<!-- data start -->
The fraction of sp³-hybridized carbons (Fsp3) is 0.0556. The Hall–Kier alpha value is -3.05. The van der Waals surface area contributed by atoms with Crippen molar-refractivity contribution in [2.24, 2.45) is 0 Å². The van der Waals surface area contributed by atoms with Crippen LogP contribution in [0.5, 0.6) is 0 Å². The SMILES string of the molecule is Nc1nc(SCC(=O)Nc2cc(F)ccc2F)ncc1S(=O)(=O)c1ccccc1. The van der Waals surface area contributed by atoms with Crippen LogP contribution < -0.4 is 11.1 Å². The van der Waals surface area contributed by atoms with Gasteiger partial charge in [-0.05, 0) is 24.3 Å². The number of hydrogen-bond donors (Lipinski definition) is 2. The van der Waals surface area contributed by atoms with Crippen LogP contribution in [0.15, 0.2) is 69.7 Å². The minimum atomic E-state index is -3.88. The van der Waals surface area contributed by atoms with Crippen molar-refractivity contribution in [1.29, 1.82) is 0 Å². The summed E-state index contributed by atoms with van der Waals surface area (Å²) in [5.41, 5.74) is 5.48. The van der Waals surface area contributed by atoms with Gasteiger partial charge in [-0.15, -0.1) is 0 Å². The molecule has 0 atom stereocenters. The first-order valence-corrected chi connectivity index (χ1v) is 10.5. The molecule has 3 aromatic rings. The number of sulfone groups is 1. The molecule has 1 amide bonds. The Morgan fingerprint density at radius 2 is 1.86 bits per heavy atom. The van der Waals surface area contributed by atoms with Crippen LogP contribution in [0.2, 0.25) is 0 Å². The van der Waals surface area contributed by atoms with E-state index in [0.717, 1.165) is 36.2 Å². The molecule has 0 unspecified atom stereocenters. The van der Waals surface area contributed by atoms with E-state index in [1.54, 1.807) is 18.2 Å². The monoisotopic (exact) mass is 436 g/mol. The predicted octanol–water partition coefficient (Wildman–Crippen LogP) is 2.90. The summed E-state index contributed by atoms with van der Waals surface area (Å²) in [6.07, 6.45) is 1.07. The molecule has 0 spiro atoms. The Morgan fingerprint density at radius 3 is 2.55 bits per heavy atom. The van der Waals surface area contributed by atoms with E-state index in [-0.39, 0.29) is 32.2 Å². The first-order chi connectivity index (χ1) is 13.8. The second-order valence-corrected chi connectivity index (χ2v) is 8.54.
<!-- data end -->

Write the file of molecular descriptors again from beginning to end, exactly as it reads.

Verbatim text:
The fraction of sp³-hybridized carbons (Fsp3) is 0.0556. The Hall–Kier alpha value is -3.05. The van der Waals surface area contributed by atoms with Crippen molar-refractivity contribution in [2.24, 2.45) is 0 Å². The van der Waals surface area contributed by atoms with Crippen LogP contribution in [0.5, 0.6) is 0 Å². The SMILES string of the molecule is Nc1nc(SCC(=O)Nc2cc(F)ccc2F)ncc1S(=O)(=O)c1ccccc1. The van der Waals surface area contributed by atoms with Crippen LogP contribution < -0.4 is 11.1 Å². The van der Waals surface area contributed by atoms with Gasteiger partial charge in [-0.05, 0) is 24.3 Å². The number of hydrogen-bond donors (Lipinski definition) is 2. The van der Waals surface area contributed by atoms with Crippen LogP contribution in [0.15, 0.2) is 69.7 Å². The minimum atomic E-state index is -3.88. The van der Waals surface area contributed by atoms with Crippen molar-refractivity contribution in [1.29, 1.82) is 0 Å². The summed E-state index contributed by atoms with van der Waals surface area (Å²) in [5.41, 5.74) is 5.48. The van der Waals surface area contributed by atoms with Gasteiger partial charge in [-0.15, -0.1) is 0 Å². The molecule has 0 atom stereocenters. The first-order valence-corrected chi connectivity index (χ1v) is 10.5. The molecule has 3 aromatic rings. The number of sulfone groups is 1. The molecule has 1 amide bonds. The Morgan fingerprint density at radius 2 is 1.86 bits per heavy atom. The van der Waals surface area contributed by atoms with Crippen LogP contribution in [0.2, 0.25) is 0 Å². The van der Waals surface area contributed by atoms with E-state index in [0.717, 1.165) is 36.2 Å². The molecule has 0 unspecified atom stereocenters. The van der Waals surface area contributed by atoms with E-state index in [1.54, 1.807) is 18.2 Å². The monoisotopic (exact) mass is 436 g/mol. The predicted octanol–water partition coefficient (Wildman–Crippen LogP) is 2.90. The summed E-state index contributed by atoms with van der Waals surface area (Å²) in [6.07, 6.45) is 1.07. The molecule has 0 spiro atoms. The Morgan fingerprint density at radius 3 is 2.55 bits per heavy atom. The van der Waals surface area contributed by atoms with E-state index in [-0.39, 0.29) is 32.2 Å². The first-order chi connectivity index (χ1) is 13.8. The second-order valence-corrected chi connectivity index (χ2v) is 8.54.